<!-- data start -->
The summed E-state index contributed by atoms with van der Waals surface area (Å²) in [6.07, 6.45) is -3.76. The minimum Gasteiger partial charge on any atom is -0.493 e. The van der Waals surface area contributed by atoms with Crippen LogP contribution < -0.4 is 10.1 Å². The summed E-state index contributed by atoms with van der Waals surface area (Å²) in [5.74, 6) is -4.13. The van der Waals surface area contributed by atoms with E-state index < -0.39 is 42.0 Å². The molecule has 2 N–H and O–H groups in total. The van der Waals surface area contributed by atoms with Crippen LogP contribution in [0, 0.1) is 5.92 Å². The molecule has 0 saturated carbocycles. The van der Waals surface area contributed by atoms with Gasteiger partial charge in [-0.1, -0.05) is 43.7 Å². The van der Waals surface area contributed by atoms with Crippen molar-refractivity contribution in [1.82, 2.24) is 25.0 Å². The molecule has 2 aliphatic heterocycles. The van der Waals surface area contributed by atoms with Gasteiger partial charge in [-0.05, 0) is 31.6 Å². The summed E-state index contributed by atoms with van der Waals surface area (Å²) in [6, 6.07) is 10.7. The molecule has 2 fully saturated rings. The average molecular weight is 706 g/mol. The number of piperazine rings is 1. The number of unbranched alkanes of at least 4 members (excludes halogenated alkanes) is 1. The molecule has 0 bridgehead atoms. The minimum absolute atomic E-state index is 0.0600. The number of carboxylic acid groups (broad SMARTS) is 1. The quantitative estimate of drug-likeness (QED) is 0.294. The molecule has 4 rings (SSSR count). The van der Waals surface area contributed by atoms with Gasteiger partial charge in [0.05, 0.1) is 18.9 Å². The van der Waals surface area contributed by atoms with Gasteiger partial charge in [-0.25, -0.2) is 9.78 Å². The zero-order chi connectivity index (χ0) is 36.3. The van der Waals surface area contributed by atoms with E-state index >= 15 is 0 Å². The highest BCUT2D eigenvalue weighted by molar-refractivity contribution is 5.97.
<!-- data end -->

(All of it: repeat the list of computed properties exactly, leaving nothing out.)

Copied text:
The summed E-state index contributed by atoms with van der Waals surface area (Å²) in [6.07, 6.45) is -3.76. The minimum Gasteiger partial charge on any atom is -0.493 e. The van der Waals surface area contributed by atoms with Crippen LogP contribution < -0.4 is 10.1 Å². The summed E-state index contributed by atoms with van der Waals surface area (Å²) in [5.74, 6) is -4.13. The van der Waals surface area contributed by atoms with E-state index < -0.39 is 42.0 Å². The molecule has 2 N–H and O–H groups in total. The van der Waals surface area contributed by atoms with Crippen LogP contribution in [0, 0.1) is 5.92 Å². The molecule has 0 saturated carbocycles. The van der Waals surface area contributed by atoms with Gasteiger partial charge in [-0.1, -0.05) is 43.7 Å². The van der Waals surface area contributed by atoms with Crippen molar-refractivity contribution in [1.82, 2.24) is 25.0 Å². The molecule has 2 aliphatic heterocycles. The van der Waals surface area contributed by atoms with Gasteiger partial charge in [-0.05, 0) is 31.6 Å². The summed E-state index contributed by atoms with van der Waals surface area (Å²) in [6, 6.07) is 10.7. The molecule has 2 fully saturated rings. The average molecular weight is 706 g/mol. The number of piperazine rings is 1. The number of unbranched alkanes of at least 4 members (excludes halogenated alkanes) is 1. The molecule has 0 bridgehead atoms. The minimum absolute atomic E-state index is 0.0600. The number of carboxylic acid groups (broad SMARTS) is 1. The quantitative estimate of drug-likeness (QED) is 0.294. The molecule has 4 rings (SSSR count). The van der Waals surface area contributed by atoms with Gasteiger partial charge in [0.05, 0.1) is 18.9 Å². The van der Waals surface area contributed by atoms with Gasteiger partial charge in [-0.25, -0.2) is 9.78 Å². The zero-order chi connectivity index (χ0) is 36.3. The van der Waals surface area contributed by atoms with E-state index >= 15 is 0 Å². The highest BCUT2D eigenvalue weighted by molar-refractivity contribution is 5.97.